One quern (ancient stone grain grinder), milk crates with bottles, a stove, blacksmith tools, fanning mills, chairs, tables...
...in other words, lots of stuff that has not seen the light of day for a decade.
And then there are the things that will never be used again. Real junk.
Things that must be burned or sent to the scrapyard.
Ideally, some of you will be able to walk through the greenhouse come springtime.
Any new acquisitions you ask?
How about 18 hospital beds with mattresses (see MISCELLANEOUS),
almost 20 hawkers carts in all shapes and sizes (see VEHICLES),
pristine carpenters benches with wood vices,
new barrels, deep sea fishing nets and floats, ancient sewing machines,
one stuffed porcupine...
By spring the greenhouse may be half full or half empty depending upon the way you look at the world.
Unfortunately the three barns are now filled to the bursting point.
Keep the pickers away.
You go to Florida...
...I build Hawker's carts.
What are those you ask?
Used by tinkers, clothiers, ragmen, scrapmen, flower women, fruit and vegetable sellers, hardware merchants, etc...
Hawker's carts can be used for markets and street scenes.
They were present in almost all human group activity. Some were pulled by horses but more were pushed by the hawker's themselves.
The collection at the farm is always changing.
My recent clean up of the barns has led to great discoveries akin to the moment Howard Carter peeped into Tutankhamun's tomb.
(perhaps a small overstatement)
Our wilderness behind the barns foams with life... deer, coyote, mink, turtles, frogs, geese, ducks, raccoons, possums...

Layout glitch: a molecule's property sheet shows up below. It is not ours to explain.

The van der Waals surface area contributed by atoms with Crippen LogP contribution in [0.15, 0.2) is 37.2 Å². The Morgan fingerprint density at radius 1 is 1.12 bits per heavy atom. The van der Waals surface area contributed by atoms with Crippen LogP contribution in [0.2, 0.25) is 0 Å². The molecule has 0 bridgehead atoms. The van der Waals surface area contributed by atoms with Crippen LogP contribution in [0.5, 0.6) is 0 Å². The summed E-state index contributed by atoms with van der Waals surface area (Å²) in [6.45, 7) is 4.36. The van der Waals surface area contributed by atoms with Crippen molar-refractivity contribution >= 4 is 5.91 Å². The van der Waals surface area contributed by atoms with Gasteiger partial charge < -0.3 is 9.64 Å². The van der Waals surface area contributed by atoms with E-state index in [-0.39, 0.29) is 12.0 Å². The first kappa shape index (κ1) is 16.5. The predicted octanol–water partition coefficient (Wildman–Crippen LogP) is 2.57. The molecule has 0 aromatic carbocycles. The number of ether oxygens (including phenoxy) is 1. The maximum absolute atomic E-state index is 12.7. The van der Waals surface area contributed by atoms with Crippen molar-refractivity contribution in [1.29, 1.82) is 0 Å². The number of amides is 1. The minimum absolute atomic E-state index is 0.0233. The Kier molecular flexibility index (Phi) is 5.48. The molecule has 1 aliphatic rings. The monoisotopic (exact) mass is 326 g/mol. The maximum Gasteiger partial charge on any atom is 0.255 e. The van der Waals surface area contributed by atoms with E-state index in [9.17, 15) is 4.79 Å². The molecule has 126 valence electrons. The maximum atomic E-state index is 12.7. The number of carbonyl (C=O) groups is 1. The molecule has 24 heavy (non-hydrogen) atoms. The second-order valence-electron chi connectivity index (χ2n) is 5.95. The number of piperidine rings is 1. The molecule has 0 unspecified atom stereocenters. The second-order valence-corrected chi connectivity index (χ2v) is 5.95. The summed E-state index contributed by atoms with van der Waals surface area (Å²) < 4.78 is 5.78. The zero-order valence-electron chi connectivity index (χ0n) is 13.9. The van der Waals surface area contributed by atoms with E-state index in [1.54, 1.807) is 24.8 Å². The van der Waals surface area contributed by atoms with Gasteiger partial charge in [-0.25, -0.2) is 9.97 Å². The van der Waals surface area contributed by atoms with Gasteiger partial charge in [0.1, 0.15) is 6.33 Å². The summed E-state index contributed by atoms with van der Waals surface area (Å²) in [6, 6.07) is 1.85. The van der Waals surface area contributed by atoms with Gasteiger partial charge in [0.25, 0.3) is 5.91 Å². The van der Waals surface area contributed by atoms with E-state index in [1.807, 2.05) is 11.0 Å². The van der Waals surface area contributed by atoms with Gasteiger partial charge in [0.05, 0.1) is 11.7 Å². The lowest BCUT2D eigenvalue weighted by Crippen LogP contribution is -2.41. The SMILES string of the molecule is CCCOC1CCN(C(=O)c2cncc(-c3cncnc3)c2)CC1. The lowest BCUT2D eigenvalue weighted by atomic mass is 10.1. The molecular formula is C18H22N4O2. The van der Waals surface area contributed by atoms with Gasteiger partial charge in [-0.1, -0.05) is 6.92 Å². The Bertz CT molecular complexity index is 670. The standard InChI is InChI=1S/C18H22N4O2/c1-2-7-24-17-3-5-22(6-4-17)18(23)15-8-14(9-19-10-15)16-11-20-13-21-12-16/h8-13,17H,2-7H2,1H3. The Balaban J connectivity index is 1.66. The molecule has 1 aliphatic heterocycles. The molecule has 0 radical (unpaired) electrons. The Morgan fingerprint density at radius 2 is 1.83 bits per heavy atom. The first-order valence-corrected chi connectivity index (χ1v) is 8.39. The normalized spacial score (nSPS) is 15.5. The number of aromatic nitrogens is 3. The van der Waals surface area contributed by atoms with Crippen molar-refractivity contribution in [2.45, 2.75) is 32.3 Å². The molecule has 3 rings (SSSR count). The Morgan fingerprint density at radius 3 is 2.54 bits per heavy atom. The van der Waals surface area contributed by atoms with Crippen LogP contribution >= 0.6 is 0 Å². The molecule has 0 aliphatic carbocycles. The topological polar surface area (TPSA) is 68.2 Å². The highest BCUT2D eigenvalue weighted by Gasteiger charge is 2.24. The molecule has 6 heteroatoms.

even a flock of wild turkeys which I have heard but never seen.
A good pair of wellingtons are not required but helpful at the farm. As you may know, it has been a bit of a muddy year.
In fact, on one memorable occasion the bob cat sank to the hubs. Six yards of gravel has helped a bit!
What you see on the web page is not the whole collection... just a few thousand hints!
Here are but a few of my recent aquistions:
expanded fake canned goods
wicker baby carriage
primitive jogging cart (rickshaw?)
1975 International tractor (new Paint)
1953 International tractor (no paint)
flax crop bundles
wood wheeled farm wagon
45 bar, courtroom, wood and leather chairs
early cash registers
plows, harrows, hand seeders
blacksmith forge, irons, etc.
row boats (2, wood and aluminum)
Everything of course is on the website for your viewing and sourcing pleasure.
My barn was so stuffed with set dec possibles that even i didn't know what was there. And I was the "stuffer!"
For a couple of decades objects big and small, good and bad, new and blemished had been going to and coming from movie sets in the GTA.
Going out was easier than coming back. Usually the returns were fast and chaotic. Often in rain, sleet and snow.
So I stuffed things back fast. Piled them on top of earlier acquisitions. A archeological tornado aftermath.
A slowdown in movies gave me a couple of weeks to rediscover the barn.
And I found among other things:
ox yokes of various kinds
turnip pulpers, fanning mills and seed drills
line shaft pulleys from the Massey Harris factory
tools and tool boxes
a shoemakers shop complete
iron beds, wooden beds...even two perfect feather ticks
a perfectly preserved set of 1957 newspapers
a circus sideshow canvas
harness of all kinds
a canning machine
a wheelwrights shop
trunks of all description
piles of ice cream chairs and tables
500 feet of lighting in long strings with bulbs-market tables
a raccoon family ( now evicted )
The list goes on.
All this and I have only organized half the building...with two more buildings to go.
What a winter! Spring and an update to the site have arrived just in time!
We are closing in on 2000 images so please, take your time and look around.
Also, added some photos to the GALLERY page. Some from productions and some
research and inspirational archival shots. Be sure to take a look while you're here.
Roll out the barrel!
Lots of matching new and old barrels. Who knows, maybe there's a bit of leftover whiskey as a bonus.
Matching hospital/ barrack beds x 10. Paint them if you like.
Purchased multiples of chairs from an old bar. Have 40 of them. They're in great shape.
2017 Alan Skeoch Enterprises Inc.
designed by www.jimlambie.com • August 17, 2017